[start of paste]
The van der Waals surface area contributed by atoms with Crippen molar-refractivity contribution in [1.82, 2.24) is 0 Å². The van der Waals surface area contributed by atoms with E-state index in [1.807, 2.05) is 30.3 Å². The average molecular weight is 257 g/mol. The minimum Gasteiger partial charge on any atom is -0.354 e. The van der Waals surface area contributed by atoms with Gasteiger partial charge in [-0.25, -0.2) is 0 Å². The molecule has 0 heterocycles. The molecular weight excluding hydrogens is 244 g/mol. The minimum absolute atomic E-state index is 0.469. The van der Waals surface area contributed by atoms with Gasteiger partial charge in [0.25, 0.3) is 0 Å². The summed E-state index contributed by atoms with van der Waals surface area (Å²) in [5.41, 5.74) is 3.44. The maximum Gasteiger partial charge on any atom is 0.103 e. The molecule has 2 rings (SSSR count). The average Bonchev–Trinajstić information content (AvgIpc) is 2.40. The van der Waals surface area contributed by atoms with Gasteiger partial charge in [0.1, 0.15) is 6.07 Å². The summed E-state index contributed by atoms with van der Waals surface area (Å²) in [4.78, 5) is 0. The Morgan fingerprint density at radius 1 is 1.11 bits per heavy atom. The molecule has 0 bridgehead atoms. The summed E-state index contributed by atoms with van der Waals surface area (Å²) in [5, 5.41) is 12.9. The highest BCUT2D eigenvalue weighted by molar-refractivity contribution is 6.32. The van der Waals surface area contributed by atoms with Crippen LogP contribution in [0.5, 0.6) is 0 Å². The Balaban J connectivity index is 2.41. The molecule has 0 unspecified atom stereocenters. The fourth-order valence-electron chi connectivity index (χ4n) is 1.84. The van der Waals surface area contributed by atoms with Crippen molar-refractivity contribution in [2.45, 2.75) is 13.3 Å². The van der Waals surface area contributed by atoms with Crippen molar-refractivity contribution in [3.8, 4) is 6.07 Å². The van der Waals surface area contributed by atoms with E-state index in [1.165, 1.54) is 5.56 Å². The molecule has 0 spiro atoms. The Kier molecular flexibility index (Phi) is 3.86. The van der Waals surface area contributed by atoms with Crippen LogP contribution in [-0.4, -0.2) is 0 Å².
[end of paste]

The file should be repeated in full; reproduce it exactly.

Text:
The van der Waals surface area contributed by atoms with Crippen molar-refractivity contribution in [1.82, 2.24) is 0 Å². The van der Waals surface area contributed by atoms with E-state index in [1.807, 2.05) is 30.3 Å². The average molecular weight is 257 g/mol. The minimum Gasteiger partial charge on any atom is -0.354 e. The van der Waals surface area contributed by atoms with Gasteiger partial charge in [-0.25, -0.2) is 0 Å². The molecule has 0 heterocycles. The molecular weight excluding hydrogens is 244 g/mol. The minimum absolute atomic E-state index is 0.469. The van der Waals surface area contributed by atoms with Gasteiger partial charge in [0.25, 0.3) is 0 Å². The summed E-state index contributed by atoms with van der Waals surface area (Å²) in [5.41, 5.74) is 3.44. The maximum Gasteiger partial charge on any atom is 0.103 e. The molecule has 2 rings (SSSR count). The average Bonchev–Trinajstić information content (AvgIpc) is 2.40. The van der Waals surface area contributed by atoms with Gasteiger partial charge in [0.1, 0.15) is 6.07 Å². The summed E-state index contributed by atoms with van der Waals surface area (Å²) in [4.78, 5) is 0. The Morgan fingerprint density at radius 1 is 1.11 bits per heavy atom. The molecule has 0 bridgehead atoms. The summed E-state index contributed by atoms with van der Waals surface area (Å²) in [5, 5.41) is 12.9. The highest BCUT2D eigenvalue weighted by molar-refractivity contribution is 6.32. The van der Waals surface area contributed by atoms with Crippen LogP contribution in [0.5, 0.6) is 0 Å². The Balaban J connectivity index is 2.41. The molecule has 0 unspecified atom stereocenters. The fourth-order valence-electron chi connectivity index (χ4n) is 1.84. The van der Waals surface area contributed by atoms with Crippen molar-refractivity contribution in [2.45, 2.75) is 13.3 Å². The van der Waals surface area contributed by atoms with Crippen molar-refractivity contribution in [3.8, 4) is 6.07 Å². The van der Waals surface area contributed by atoms with E-state index in [1.165, 1.54) is 5.56 Å². The molecule has 0 spiro atoms. The Kier molecular flexibility index (Phi) is 3.86. The van der Waals surface area contributed by atoms with Crippen LogP contribution in [-0.4, -0.2) is 0 Å².